Chris Brown made his Grammy comeback with three nominations after a three-year absence following the release of violent images of his assault on then-girlfriend Rihanna in 2009. His signature pop-and-lock dance moves dominated his song “Turn Up the Music” against a technicolor stage that times flashes of rainbow colors and skyline images perfectly as each beat dropped. With this performance, Chris Brown reminded the audience of his stage presence as he pleased the crowd with his dance moves despite his likely lip-syncing and court record of violence against women.

7:36

The clementine-clad Fergie and Marc Anthony presented the award for Best Rap Performance. Nominees include Jay-Z and Kanye West for “Otis,” Drake and Nicki Minaj for “Moment 4 Lyfe,” and Chris Brown featuring Busta Rhymes and Lil Wayne for “Look at Me Now.” Watch The Throne’s Jay-Z and West won, though they unfortunately were not in attendance to accept the award. Perhaps there was another event substantially cooler and more worthy of the rap stars’ attendance?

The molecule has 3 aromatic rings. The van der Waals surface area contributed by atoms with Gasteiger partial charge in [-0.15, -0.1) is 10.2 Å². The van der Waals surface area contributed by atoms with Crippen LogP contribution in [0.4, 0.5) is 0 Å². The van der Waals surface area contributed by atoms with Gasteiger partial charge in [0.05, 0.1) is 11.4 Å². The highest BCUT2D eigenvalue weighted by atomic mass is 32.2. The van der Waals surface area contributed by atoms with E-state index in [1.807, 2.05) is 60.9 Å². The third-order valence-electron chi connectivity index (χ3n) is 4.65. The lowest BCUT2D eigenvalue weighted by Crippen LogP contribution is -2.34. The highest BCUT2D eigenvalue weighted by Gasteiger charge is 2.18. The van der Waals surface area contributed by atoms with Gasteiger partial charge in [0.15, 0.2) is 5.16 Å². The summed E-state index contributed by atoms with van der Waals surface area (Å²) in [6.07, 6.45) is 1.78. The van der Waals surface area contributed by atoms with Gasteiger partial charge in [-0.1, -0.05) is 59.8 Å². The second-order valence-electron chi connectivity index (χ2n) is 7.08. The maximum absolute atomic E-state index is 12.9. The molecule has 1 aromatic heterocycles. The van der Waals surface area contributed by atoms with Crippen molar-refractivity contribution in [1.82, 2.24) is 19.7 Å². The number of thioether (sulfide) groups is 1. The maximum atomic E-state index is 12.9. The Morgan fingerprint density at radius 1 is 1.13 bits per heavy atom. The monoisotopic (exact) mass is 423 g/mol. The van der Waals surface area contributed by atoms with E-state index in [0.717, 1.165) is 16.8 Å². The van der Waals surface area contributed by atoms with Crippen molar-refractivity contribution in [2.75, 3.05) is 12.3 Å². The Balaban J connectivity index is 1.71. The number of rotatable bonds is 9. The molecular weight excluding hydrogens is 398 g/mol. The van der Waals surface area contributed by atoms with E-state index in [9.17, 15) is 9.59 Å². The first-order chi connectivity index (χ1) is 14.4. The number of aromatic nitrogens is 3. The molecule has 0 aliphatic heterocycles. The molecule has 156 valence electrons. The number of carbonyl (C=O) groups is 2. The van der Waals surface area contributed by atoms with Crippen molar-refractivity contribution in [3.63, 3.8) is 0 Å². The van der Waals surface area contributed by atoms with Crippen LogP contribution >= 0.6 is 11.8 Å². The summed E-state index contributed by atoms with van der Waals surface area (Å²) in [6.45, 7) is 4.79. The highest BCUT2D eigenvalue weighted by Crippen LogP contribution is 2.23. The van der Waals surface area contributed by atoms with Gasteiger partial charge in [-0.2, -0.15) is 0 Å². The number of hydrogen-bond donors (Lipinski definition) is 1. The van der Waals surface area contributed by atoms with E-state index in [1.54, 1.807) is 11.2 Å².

8:06

In typical Grammy fashion of pairing performers with clearly different sounds, the unexpected duo of Rihanna and Coldplay performed together. Rihanna slithered on the ground to her hit “We Found Love,” tossing her newly blonde locks as the song’s signature techno dance beat kicked in. As her song ended, the camera cut to Chris Martin of Coldplay on an acoustic guitar playing “Princess of China" when Rihanna joined him after only a few lyrics. After a quick duet, Martin raced to stage where the rest of Coldplay was waiting to perform hit single, “Paradise.” The performance didn’t prove to be an authentic collaboration but rightfully gave two of this year’s biggest acts much-deserved stage time on music’s biggest night.